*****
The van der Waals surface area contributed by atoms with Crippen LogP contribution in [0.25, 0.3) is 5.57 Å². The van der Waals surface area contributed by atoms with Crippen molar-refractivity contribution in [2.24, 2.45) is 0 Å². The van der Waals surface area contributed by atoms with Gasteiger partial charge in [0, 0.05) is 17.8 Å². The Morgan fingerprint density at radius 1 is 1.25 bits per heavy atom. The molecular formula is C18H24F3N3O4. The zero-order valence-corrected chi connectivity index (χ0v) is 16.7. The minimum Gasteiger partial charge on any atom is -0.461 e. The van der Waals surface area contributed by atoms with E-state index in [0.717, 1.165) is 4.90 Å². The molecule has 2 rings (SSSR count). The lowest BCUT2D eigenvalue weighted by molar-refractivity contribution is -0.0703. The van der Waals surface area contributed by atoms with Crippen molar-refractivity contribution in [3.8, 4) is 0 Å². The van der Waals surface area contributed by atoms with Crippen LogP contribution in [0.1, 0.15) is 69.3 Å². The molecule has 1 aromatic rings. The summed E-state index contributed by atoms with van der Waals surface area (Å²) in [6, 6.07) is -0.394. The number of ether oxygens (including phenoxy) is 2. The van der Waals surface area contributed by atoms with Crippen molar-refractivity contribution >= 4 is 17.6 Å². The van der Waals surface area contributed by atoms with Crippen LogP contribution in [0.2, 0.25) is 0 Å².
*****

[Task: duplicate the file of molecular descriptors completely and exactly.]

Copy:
The van der Waals surface area contributed by atoms with Crippen LogP contribution in [0.25, 0.3) is 5.57 Å². The van der Waals surface area contributed by atoms with Crippen molar-refractivity contribution in [2.24, 2.45) is 0 Å². The van der Waals surface area contributed by atoms with Gasteiger partial charge in [0, 0.05) is 17.8 Å². The Morgan fingerprint density at radius 1 is 1.25 bits per heavy atom. The molecular formula is C18H24F3N3O4. The zero-order valence-corrected chi connectivity index (χ0v) is 16.7. The minimum Gasteiger partial charge on any atom is -0.461 e. The van der Waals surface area contributed by atoms with E-state index in [0.717, 1.165) is 4.90 Å². The molecule has 2 rings (SSSR count). The lowest BCUT2D eigenvalue weighted by molar-refractivity contribution is -0.0703. The van der Waals surface area contributed by atoms with Crippen molar-refractivity contribution in [3.8, 4) is 0 Å². The van der Waals surface area contributed by atoms with Crippen LogP contribution in [0.1, 0.15) is 69.3 Å². The molecule has 1 aromatic rings. The summed E-state index contributed by atoms with van der Waals surface area (Å²) in [6, 6.07) is -0.394. The number of ether oxygens (including phenoxy) is 2. The van der Waals surface area contributed by atoms with Crippen molar-refractivity contribution >= 4 is 17.6 Å². The van der Waals surface area contributed by atoms with Crippen LogP contribution in [0.2, 0.25) is 0 Å².